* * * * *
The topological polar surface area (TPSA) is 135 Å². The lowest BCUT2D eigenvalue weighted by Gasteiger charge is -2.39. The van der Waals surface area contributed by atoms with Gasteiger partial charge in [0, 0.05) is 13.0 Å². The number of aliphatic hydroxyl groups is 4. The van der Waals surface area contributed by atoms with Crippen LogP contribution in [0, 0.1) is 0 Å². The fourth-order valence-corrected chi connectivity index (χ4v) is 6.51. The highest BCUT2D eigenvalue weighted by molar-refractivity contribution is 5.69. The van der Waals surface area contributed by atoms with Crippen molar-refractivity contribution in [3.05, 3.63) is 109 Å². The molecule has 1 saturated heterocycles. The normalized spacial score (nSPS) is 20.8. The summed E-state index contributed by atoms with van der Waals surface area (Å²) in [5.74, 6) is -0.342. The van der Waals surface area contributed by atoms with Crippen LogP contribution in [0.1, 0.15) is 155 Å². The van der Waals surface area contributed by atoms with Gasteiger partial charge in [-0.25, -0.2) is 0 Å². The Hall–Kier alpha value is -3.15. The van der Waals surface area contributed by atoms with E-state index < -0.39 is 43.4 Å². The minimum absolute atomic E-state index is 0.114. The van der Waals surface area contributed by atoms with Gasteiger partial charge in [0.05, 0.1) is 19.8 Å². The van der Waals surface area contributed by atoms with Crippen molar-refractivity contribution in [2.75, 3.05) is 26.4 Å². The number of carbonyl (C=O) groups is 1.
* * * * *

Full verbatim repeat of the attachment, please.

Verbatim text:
The topological polar surface area (TPSA) is 135 Å². The lowest BCUT2D eigenvalue weighted by Gasteiger charge is -2.39. The van der Waals surface area contributed by atoms with Gasteiger partial charge in [0, 0.05) is 13.0 Å². The number of aliphatic hydroxyl groups is 4. The van der Waals surface area contributed by atoms with Crippen LogP contribution in [0, 0.1) is 0 Å². The fourth-order valence-corrected chi connectivity index (χ4v) is 6.51. The highest BCUT2D eigenvalue weighted by molar-refractivity contribution is 5.69. The van der Waals surface area contributed by atoms with Crippen molar-refractivity contribution in [3.05, 3.63) is 109 Å². The molecule has 1 saturated heterocycles. The normalized spacial score (nSPS) is 20.8. The summed E-state index contributed by atoms with van der Waals surface area (Å²) in [5.74, 6) is -0.342. The van der Waals surface area contributed by atoms with Crippen LogP contribution in [0.1, 0.15) is 155 Å². The van der Waals surface area contributed by atoms with Gasteiger partial charge in [-0.25, -0.2) is 0 Å². The Hall–Kier alpha value is -3.15. The van der Waals surface area contributed by atoms with E-state index < -0.39 is 43.4 Å². The minimum absolute atomic E-state index is 0.114. The van der Waals surface area contributed by atoms with Gasteiger partial charge in [0.05, 0.1) is 19.8 Å². The van der Waals surface area contributed by atoms with Crippen molar-refractivity contribution in [2.75, 3.05) is 26.4 Å². The number of carbonyl (C=O) groups is 1.